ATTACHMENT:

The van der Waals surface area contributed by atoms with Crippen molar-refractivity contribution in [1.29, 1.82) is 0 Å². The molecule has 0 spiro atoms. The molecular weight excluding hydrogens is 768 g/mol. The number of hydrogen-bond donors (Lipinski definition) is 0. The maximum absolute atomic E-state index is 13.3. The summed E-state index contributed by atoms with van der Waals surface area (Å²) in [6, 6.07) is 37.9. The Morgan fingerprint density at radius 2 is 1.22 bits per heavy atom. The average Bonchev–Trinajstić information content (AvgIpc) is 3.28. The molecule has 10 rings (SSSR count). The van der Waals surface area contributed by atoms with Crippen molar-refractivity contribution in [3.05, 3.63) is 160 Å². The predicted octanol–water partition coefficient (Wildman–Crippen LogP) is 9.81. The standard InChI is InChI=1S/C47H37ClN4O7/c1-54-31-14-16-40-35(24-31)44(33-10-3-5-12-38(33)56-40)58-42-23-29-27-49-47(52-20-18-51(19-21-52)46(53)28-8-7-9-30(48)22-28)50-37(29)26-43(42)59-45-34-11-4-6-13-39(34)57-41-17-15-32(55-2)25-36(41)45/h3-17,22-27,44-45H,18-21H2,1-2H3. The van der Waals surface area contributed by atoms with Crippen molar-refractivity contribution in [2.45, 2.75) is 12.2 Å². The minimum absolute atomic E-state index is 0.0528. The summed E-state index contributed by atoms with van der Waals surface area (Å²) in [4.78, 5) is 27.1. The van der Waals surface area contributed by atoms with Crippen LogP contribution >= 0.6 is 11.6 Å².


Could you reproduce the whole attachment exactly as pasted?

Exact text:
The van der Waals surface area contributed by atoms with Crippen molar-refractivity contribution in [1.29, 1.82) is 0 Å². The molecule has 0 spiro atoms. The molecular weight excluding hydrogens is 768 g/mol. The number of hydrogen-bond donors (Lipinski definition) is 0. The maximum absolute atomic E-state index is 13.3. The summed E-state index contributed by atoms with van der Waals surface area (Å²) in [6, 6.07) is 37.9. The Morgan fingerprint density at radius 2 is 1.22 bits per heavy atom. The average Bonchev–Trinajstić information content (AvgIpc) is 3.28. The molecule has 10 rings (SSSR count). The van der Waals surface area contributed by atoms with Crippen molar-refractivity contribution in [3.05, 3.63) is 160 Å². The predicted octanol–water partition coefficient (Wildman–Crippen LogP) is 9.81. The standard InChI is InChI=1S/C47H37ClN4O7/c1-54-31-14-16-40-35(24-31)44(33-10-3-5-12-38(33)56-40)58-42-23-29-27-49-47(52-20-18-51(19-21-52)46(53)28-8-7-9-30(48)22-28)50-37(29)26-43(42)59-45-34-11-4-6-13-39(34)57-41-17-15-32(55-2)25-36(41)45/h3-17,22-27,44-45H,18-21H2,1-2H3. The van der Waals surface area contributed by atoms with Crippen molar-refractivity contribution in [2.45, 2.75) is 12.2 Å². The minimum absolute atomic E-state index is 0.0528. The summed E-state index contributed by atoms with van der Waals surface area (Å²) in [4.78, 5) is 27.1. The van der Waals surface area contributed by atoms with Crippen LogP contribution >= 0.6 is 11.6 Å².